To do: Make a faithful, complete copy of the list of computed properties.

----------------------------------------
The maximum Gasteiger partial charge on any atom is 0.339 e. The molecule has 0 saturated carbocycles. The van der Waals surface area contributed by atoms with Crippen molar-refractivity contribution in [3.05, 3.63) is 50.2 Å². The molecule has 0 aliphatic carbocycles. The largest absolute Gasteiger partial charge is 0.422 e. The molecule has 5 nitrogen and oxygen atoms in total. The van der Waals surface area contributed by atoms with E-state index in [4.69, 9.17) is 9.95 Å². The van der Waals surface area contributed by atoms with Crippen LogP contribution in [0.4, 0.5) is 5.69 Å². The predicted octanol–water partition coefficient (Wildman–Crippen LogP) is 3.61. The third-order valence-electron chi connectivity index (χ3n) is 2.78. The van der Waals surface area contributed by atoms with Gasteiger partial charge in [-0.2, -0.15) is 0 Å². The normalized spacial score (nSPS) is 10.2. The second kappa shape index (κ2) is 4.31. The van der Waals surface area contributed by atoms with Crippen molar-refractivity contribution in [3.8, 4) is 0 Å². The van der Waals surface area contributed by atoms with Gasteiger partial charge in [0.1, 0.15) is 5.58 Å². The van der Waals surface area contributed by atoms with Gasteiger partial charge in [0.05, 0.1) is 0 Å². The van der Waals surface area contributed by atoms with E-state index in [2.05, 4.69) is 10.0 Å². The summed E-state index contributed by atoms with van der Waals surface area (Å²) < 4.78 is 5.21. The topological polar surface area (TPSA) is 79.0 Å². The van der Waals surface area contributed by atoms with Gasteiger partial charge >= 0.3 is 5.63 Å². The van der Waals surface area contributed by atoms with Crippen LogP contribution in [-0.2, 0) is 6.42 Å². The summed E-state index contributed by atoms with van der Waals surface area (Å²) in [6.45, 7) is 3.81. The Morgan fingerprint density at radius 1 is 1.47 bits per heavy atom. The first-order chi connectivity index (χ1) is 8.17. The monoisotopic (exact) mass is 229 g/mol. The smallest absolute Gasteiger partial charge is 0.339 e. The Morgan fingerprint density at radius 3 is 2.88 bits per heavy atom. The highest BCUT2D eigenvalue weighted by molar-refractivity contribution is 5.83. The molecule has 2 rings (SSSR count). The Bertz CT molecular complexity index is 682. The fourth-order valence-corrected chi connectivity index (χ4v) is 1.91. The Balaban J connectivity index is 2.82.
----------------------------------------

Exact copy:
The maximum Gasteiger partial charge on any atom is 0.339 e. The molecule has 0 saturated carbocycles. The van der Waals surface area contributed by atoms with Crippen molar-refractivity contribution in [3.05, 3.63) is 50.2 Å². The molecule has 0 aliphatic carbocycles. The largest absolute Gasteiger partial charge is 0.422 e. The molecule has 5 nitrogen and oxygen atoms in total. The van der Waals surface area contributed by atoms with E-state index in [4.69, 9.17) is 9.95 Å². The van der Waals surface area contributed by atoms with Crippen LogP contribution in [0.4, 0.5) is 5.69 Å². The predicted octanol–water partition coefficient (Wildman–Crippen LogP) is 3.61. The third-order valence-electron chi connectivity index (χ3n) is 2.78. The van der Waals surface area contributed by atoms with Gasteiger partial charge in [-0.2, -0.15) is 0 Å². The normalized spacial score (nSPS) is 10.2. The second kappa shape index (κ2) is 4.31. The van der Waals surface area contributed by atoms with Crippen molar-refractivity contribution in [3.8, 4) is 0 Å². The van der Waals surface area contributed by atoms with Gasteiger partial charge in [0.1, 0.15) is 5.58 Å². The van der Waals surface area contributed by atoms with Gasteiger partial charge in [0.05, 0.1) is 0 Å². The van der Waals surface area contributed by atoms with E-state index in [2.05, 4.69) is 10.0 Å². The summed E-state index contributed by atoms with van der Waals surface area (Å²) < 4.78 is 5.21. The topological polar surface area (TPSA) is 79.0 Å². The van der Waals surface area contributed by atoms with Gasteiger partial charge >= 0.3 is 5.63 Å². The van der Waals surface area contributed by atoms with Crippen LogP contribution in [-0.2, 0) is 6.42 Å². The summed E-state index contributed by atoms with van der Waals surface area (Å²) in [6.45, 7) is 3.81. The Morgan fingerprint density at radius 1 is 1.47 bits per heavy atom. The first-order chi connectivity index (χ1) is 8.17. The monoisotopic (exact) mass is 229 g/mol. The smallest absolute Gasteiger partial charge is 0.339 e. The Morgan fingerprint density at radius 3 is 2.88 bits per heavy atom. The highest BCUT2D eigenvalue weighted by molar-refractivity contribution is 5.83. The molecule has 2 rings (SSSR count). The Bertz CT molecular complexity index is 682. The fourth-order valence-corrected chi connectivity index (χ4v) is 1.91. The Balaban J connectivity index is 2.82.